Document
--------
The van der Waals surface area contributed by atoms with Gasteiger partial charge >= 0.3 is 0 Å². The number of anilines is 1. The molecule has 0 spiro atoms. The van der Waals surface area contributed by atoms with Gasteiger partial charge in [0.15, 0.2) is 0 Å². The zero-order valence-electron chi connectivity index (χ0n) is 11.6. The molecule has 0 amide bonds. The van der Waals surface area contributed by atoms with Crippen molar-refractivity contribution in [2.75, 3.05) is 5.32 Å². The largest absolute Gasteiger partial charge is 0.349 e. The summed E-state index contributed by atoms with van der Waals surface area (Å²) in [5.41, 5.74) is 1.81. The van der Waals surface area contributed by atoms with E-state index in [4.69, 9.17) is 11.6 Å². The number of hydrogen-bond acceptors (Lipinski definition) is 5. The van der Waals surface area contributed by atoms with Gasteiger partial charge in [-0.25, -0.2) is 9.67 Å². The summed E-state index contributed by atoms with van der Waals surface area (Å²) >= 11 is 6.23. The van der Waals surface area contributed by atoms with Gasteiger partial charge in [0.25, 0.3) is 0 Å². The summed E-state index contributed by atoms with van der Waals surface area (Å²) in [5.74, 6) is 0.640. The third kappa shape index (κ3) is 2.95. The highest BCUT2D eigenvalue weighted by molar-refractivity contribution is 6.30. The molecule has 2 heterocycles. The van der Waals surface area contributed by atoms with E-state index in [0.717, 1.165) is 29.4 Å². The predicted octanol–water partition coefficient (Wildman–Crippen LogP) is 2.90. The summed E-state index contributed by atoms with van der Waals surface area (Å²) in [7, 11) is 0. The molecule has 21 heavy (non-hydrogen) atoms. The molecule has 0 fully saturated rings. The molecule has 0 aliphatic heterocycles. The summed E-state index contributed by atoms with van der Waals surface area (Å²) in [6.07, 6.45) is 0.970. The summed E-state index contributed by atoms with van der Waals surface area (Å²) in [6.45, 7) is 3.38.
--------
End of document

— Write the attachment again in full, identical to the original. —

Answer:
The van der Waals surface area contributed by atoms with Gasteiger partial charge >= 0.3 is 0 Å². The number of anilines is 1. The molecule has 0 spiro atoms. The van der Waals surface area contributed by atoms with Gasteiger partial charge in [0.15, 0.2) is 0 Å². The zero-order valence-electron chi connectivity index (χ0n) is 11.6. The molecule has 0 amide bonds. The van der Waals surface area contributed by atoms with Crippen molar-refractivity contribution in [2.75, 3.05) is 5.32 Å². The largest absolute Gasteiger partial charge is 0.349 e. The summed E-state index contributed by atoms with van der Waals surface area (Å²) in [5.41, 5.74) is 1.81. The van der Waals surface area contributed by atoms with E-state index in [4.69, 9.17) is 11.6 Å². The number of hydrogen-bond acceptors (Lipinski definition) is 5. The van der Waals surface area contributed by atoms with Gasteiger partial charge in [-0.25, -0.2) is 9.67 Å². The summed E-state index contributed by atoms with van der Waals surface area (Å²) >= 11 is 6.23. The van der Waals surface area contributed by atoms with Gasteiger partial charge in [0.25, 0.3) is 0 Å². The summed E-state index contributed by atoms with van der Waals surface area (Å²) in [5.74, 6) is 0.640. The third kappa shape index (κ3) is 2.95. The highest BCUT2D eigenvalue weighted by molar-refractivity contribution is 6.30. The molecule has 2 heterocycles. The van der Waals surface area contributed by atoms with E-state index in [0.717, 1.165) is 29.4 Å². The predicted octanol–water partition coefficient (Wildman–Crippen LogP) is 2.90. The summed E-state index contributed by atoms with van der Waals surface area (Å²) in [7, 11) is 0. The molecule has 21 heavy (non-hydrogen) atoms. The molecule has 0 fully saturated rings. The molecule has 0 aliphatic heterocycles. The summed E-state index contributed by atoms with van der Waals surface area (Å²) in [6.07, 6.45) is 0.970. The summed E-state index contributed by atoms with van der Waals surface area (Å²) in [6.45, 7) is 3.38.